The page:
Tuesday, September 13, 2005


Do you know about Hayabusa?

Thought not. It's a Japanese robotic space probe, designed to rendezvous with the asteroid Itokawa, study it, grab a sample from its surface, and return that sample to Earth. Furthermore, it is semi-autonomous (meaning that it needs very little help from Earth) and powered by an exotic ion-drive engine.

And it has just arrived at its target. Hayabusa is now hovering about 20 kilometers (12 miles) from Itokawa, with nearly zero relative velocity. It's ready to start its two-month exploration, after which the ion drive will light up again to boost the little spacecraft back to Earth, where it will re-enter the atmosphere over the outback of Australia and its payload of asteriod samples will be recovered.

The ion engine has only been used a few times before, mainly on experimental flights. Instead of generating thrust by chemical heat-generating reactions (as conventional chemical rockets work), the ion engine uses electricity generated by solar panels to accelerate electrically charged particles (ions) at extremely high speeds. The "kickback" from this acceleration provides the thrust, and it does so with great efficiency. The high efficiency comes from two things: the high velocity of the accelerated particles (far higher than the exhaust velocity of a chemical rocket), and the fact that the source of energy (the sun) has almost no mass on the spacecraft (just the solar panels) — so the spacecraft doesn't have to push it's own fuel, as with a chemical rocket.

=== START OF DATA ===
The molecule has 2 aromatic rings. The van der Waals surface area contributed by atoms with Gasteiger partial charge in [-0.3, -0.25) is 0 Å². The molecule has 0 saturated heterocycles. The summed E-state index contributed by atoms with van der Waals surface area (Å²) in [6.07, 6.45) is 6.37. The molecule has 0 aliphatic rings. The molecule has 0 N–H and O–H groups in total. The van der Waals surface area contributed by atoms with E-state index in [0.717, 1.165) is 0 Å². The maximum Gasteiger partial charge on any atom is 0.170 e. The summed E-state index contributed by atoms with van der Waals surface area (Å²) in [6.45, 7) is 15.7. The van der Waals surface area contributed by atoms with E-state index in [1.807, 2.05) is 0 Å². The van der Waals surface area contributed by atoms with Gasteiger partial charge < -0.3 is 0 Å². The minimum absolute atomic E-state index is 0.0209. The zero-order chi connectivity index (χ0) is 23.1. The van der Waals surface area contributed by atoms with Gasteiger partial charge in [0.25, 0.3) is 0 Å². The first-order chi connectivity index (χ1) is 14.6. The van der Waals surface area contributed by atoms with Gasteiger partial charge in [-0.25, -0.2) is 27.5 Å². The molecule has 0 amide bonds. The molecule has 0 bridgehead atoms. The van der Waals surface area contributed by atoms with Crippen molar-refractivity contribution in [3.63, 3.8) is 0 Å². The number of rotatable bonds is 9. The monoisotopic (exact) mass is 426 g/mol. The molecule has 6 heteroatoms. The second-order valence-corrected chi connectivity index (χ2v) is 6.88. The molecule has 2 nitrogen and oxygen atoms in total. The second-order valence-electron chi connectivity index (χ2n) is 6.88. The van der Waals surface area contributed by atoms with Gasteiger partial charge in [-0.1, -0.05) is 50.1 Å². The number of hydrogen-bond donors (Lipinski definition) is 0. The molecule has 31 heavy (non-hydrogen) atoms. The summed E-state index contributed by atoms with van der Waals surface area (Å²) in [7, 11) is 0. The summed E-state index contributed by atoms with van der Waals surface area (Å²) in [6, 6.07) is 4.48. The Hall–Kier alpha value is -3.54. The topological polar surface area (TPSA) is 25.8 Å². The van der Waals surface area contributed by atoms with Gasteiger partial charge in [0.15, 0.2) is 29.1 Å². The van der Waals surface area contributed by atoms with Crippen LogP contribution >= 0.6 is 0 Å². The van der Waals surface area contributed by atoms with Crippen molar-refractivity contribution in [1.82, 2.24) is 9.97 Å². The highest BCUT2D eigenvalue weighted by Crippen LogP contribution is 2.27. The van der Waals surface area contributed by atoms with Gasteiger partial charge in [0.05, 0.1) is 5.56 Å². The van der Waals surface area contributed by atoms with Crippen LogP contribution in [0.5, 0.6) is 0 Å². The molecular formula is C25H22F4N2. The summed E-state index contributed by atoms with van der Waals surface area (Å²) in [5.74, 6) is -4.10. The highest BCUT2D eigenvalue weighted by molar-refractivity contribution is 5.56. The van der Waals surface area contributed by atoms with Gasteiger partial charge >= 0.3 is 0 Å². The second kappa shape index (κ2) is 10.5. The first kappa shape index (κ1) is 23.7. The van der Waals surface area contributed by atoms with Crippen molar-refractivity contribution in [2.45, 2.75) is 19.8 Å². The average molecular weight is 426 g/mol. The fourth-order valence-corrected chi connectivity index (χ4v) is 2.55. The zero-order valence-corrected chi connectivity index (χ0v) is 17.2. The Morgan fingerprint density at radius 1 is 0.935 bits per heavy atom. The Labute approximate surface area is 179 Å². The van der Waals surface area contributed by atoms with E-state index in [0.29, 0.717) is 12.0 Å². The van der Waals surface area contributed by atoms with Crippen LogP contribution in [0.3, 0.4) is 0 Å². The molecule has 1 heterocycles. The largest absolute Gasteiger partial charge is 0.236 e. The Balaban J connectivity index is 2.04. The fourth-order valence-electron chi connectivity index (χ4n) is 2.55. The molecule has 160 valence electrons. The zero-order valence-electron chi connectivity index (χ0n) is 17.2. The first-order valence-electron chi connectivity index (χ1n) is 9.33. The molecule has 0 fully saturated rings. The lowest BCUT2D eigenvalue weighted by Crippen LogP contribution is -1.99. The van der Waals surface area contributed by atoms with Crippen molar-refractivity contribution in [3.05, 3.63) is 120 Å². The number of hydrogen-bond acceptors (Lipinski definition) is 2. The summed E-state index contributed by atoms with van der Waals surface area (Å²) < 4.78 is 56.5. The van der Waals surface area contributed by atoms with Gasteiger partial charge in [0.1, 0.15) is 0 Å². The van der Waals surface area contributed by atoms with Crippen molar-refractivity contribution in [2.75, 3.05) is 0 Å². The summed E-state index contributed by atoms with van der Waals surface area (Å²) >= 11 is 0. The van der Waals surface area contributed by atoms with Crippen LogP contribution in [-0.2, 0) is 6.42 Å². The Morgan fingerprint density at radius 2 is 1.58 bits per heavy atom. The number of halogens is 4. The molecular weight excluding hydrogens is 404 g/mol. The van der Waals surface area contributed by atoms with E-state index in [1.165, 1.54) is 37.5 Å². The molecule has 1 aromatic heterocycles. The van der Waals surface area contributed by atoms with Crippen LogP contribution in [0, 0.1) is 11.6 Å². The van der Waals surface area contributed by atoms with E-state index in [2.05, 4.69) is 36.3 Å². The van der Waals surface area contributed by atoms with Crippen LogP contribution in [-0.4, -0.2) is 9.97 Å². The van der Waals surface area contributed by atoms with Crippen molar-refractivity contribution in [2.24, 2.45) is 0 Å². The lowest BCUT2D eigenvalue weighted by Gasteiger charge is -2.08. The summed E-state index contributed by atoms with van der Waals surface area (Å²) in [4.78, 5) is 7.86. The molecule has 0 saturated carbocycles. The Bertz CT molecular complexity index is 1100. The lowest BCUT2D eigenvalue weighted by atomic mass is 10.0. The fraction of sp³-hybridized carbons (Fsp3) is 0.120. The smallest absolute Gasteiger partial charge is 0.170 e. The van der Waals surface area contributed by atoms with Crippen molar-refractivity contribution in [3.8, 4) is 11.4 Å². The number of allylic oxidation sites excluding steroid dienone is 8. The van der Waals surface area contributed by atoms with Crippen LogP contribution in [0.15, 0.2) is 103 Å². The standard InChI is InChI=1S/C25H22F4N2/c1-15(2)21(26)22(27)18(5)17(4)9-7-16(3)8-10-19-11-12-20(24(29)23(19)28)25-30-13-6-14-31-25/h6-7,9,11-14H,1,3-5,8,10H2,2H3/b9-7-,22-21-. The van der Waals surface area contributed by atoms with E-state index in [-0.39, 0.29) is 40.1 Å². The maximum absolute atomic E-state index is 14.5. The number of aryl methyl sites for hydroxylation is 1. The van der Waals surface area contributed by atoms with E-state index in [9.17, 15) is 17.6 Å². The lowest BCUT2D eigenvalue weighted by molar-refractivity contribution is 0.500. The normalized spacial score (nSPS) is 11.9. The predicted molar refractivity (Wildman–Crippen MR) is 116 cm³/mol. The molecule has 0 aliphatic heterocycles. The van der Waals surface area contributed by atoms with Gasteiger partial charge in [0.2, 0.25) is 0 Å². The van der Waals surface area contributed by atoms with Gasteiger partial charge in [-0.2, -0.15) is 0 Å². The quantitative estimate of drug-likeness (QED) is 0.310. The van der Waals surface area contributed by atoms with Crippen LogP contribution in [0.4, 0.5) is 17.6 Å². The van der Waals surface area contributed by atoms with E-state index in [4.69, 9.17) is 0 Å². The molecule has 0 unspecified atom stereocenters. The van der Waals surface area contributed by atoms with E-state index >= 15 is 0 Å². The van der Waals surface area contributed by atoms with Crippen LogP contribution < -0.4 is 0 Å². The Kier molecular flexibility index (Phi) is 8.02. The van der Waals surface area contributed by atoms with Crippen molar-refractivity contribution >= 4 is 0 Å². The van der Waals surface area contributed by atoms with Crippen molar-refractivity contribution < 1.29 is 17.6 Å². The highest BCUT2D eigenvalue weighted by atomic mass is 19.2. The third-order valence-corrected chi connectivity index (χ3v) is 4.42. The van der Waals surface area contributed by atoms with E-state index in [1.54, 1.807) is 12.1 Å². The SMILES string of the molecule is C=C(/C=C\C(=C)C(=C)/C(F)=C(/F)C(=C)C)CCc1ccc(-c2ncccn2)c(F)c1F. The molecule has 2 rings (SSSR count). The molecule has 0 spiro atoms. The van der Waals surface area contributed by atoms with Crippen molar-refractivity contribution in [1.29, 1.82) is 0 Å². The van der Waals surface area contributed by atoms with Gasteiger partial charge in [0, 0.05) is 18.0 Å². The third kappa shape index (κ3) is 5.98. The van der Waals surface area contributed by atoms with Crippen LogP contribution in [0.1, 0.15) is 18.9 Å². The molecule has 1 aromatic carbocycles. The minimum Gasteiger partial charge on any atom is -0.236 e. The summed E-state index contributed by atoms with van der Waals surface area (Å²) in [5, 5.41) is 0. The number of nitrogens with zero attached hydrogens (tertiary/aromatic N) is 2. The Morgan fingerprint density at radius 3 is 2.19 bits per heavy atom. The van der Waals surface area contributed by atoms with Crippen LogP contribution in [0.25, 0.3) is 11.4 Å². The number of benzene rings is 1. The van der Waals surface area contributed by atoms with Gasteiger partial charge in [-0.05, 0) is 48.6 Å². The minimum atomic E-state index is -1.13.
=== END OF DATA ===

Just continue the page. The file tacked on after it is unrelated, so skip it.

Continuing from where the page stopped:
Congratulations to the team who put Hayabusa together! And may this initial success be a preview of the entire mission...

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